Jeg genopbyggede den samme web-API ved hjælp af Express, Flask og ASP.NET. Her er hvad jeg fandt.

Jeg har shoppet rundt efter en backend-ramme for at understøtte en bordpladespil-app og besluttede at undersøge noget for at finde den bedste pasform til mine behov.

Målet var ligetil: at opbygge en simpel RESTful API, der gør det muligt for en frontend-app at udføre grundlæggende CRUD-operationer, hvilket giver mig en introduktion til, hvordan udviklingsprocessen ser ud.

Der er mange backend-rammemuligheder derude, og jeg er mest fortrolig med JavaScript, C # og Python (i den rækkefølge), hvilket begrænsede mine muligheder noget. Det naturlige udgangspunkt var at opbygge en simpel frontend, der ville sende anmodninger til en API, som igen ville læse fra og skrive til en lokal database.

Jeg begyndte min udviklingsproces med Express, som af grunde, som jeg snart vil forklare, fik mig til også at tjekke Flask og ASP.NET. Jeg troede, at mine fund kunne vise sig nyttige for andre derude, der forsker i backend-rammer for små projekter. I denne artikel giver jeg også kodeeksempler og de ressourcer, jeg brugte til at bygge alt.

Du kan også få adgang til den fulde kode på GitHub.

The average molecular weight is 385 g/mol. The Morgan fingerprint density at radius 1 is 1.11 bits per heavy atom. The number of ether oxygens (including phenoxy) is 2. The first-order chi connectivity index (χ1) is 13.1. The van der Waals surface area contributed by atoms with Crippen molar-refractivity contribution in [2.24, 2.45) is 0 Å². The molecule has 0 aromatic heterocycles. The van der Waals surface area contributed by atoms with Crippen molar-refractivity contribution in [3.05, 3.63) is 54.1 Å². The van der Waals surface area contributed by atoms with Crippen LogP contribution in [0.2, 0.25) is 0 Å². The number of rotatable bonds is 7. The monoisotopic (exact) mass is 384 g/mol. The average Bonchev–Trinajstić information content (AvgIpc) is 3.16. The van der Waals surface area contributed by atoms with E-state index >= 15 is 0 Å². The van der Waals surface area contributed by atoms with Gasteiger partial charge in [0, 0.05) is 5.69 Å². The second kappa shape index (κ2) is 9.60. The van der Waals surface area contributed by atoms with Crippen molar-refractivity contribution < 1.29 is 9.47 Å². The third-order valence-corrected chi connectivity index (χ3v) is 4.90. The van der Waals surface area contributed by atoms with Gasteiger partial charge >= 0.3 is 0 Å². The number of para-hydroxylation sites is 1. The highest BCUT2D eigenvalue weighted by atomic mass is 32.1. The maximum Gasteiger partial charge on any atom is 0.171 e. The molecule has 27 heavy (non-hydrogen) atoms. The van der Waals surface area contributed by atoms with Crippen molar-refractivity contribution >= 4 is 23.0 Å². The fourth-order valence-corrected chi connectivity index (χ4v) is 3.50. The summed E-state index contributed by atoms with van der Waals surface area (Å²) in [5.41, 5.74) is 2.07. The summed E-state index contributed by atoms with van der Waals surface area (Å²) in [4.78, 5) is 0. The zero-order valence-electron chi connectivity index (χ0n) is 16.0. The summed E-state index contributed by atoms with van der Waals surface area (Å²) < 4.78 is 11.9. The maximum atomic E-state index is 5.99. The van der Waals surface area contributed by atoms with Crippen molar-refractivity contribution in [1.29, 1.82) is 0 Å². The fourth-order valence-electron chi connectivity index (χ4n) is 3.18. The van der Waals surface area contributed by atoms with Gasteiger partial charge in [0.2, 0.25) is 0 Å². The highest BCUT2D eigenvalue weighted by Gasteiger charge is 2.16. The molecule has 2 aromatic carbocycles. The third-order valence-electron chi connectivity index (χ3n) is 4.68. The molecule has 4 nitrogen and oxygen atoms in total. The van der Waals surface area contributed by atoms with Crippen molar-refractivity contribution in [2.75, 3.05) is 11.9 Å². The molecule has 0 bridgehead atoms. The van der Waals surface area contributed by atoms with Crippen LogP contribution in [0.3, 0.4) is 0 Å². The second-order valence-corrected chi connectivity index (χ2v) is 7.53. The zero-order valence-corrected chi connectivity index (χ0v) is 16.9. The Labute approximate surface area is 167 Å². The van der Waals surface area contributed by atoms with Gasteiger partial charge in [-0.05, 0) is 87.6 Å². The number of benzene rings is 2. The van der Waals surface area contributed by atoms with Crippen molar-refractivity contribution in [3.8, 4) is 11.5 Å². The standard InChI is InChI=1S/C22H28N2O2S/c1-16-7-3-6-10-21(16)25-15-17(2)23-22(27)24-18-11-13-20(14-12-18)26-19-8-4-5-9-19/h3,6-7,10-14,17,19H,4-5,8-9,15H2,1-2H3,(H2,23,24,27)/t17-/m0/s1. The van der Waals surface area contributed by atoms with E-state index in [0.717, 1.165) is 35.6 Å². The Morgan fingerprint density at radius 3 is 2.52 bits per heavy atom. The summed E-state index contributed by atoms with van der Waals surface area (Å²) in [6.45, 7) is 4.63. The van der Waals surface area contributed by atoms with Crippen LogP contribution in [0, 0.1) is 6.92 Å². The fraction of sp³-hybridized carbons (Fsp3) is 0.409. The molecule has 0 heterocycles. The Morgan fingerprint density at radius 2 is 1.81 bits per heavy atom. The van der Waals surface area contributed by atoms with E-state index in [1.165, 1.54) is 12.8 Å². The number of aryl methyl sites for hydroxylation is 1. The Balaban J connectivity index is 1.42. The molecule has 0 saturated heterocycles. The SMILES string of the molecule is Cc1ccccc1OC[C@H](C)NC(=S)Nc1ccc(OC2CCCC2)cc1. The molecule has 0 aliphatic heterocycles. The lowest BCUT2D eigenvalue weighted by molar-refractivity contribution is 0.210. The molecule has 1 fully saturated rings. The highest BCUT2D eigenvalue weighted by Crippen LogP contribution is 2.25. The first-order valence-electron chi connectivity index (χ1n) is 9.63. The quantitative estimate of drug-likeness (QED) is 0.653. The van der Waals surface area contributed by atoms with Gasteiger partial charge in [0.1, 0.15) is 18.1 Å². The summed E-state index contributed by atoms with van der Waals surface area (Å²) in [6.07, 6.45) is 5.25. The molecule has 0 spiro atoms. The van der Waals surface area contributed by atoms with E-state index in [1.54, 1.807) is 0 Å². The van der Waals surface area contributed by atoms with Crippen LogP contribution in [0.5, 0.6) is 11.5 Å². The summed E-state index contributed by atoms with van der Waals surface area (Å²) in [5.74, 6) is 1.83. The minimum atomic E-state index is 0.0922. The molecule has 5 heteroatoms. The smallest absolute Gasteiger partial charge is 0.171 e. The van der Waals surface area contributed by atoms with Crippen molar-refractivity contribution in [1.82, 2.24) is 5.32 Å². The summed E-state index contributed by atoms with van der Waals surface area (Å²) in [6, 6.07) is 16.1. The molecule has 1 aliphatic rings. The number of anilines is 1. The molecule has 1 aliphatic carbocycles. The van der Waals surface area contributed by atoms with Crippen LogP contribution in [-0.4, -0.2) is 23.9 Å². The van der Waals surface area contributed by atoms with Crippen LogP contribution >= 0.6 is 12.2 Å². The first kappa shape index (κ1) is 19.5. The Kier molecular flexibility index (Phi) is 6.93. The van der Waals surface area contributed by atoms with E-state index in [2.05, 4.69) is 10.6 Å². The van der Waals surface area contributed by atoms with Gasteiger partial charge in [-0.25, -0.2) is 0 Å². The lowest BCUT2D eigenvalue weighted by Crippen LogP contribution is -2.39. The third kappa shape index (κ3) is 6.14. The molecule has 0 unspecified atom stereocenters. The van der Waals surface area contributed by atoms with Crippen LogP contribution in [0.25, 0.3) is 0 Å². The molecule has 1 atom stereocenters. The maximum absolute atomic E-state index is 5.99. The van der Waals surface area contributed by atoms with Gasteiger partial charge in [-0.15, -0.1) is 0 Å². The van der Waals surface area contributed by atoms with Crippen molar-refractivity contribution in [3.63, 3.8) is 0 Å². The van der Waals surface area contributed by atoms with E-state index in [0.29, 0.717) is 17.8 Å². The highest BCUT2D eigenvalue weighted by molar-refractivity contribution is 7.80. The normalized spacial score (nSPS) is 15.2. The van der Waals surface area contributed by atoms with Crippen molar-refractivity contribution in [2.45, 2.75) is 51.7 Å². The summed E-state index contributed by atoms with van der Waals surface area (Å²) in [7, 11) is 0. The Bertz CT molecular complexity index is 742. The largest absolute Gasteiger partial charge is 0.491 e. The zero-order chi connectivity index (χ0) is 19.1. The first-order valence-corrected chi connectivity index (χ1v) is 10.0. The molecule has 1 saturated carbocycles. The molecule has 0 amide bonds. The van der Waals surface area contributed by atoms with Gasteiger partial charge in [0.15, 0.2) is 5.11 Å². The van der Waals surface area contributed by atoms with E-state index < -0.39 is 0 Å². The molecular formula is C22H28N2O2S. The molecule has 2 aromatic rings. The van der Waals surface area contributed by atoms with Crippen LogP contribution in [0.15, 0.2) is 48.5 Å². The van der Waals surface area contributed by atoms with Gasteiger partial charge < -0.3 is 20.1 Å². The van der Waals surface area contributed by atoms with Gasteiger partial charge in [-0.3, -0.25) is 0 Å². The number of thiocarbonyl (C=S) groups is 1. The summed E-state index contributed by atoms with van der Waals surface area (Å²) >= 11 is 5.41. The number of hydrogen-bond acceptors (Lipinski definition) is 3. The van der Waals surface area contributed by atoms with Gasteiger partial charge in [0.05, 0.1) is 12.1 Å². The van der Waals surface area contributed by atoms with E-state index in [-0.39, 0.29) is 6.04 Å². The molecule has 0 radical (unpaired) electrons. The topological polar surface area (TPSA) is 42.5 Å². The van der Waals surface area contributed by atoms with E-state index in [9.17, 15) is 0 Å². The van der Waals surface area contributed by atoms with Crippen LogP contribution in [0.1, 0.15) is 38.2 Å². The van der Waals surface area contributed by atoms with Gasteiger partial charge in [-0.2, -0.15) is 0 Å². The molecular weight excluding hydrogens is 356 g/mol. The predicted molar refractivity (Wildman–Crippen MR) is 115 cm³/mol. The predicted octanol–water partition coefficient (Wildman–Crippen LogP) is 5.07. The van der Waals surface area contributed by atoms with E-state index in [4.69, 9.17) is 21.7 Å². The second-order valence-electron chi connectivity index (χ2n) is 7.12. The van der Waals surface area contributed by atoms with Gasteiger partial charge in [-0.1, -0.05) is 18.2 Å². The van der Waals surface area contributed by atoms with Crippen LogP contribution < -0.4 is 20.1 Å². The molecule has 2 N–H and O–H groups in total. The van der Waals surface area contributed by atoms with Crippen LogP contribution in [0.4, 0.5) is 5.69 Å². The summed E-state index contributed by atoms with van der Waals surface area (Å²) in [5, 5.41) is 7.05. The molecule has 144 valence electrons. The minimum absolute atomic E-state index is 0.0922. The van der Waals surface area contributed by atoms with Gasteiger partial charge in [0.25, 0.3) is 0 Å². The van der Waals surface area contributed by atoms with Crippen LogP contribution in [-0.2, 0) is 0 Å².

Jeg skal forbeholde mig, at jeg ikke promoverer en ramme frem for en anden og endnu ikke har sammenlignet ting som implementering, godkendelse eller skalerbarhed. Din kilometertal kan variere, hvis disse oplysninger er vigtige for dig!

Jeg vil dog give en TL; DR i bunden, hvis du bare vil få en oversigt og nøgleindlæringer.

Nu sker det!

Definition af API

Hvis du er ny inden for webudvikling, spørger du muligvis "hvad er en API?"

Jeg har måttet stille spørgsmålet hundrede gange for at finde et svar, der giver mening. Og det var først, da jeg byggede min egen, at jeg kunne sige, at jeg forstod, hvad en API gør .

Kort sagt, en API eller "applikationsprogrammeringsgrænseflade" gør det muligt for to forskellige computersystemer at tale med hinanden. I denne artikel viser jeg en simpel frontend-app, der viser en "quest" tracker, som spillerne kan se til deres bordplade-rollespil. Hver quest har et "navn" og en "beskrivelse", som begge vises i webbrowseren.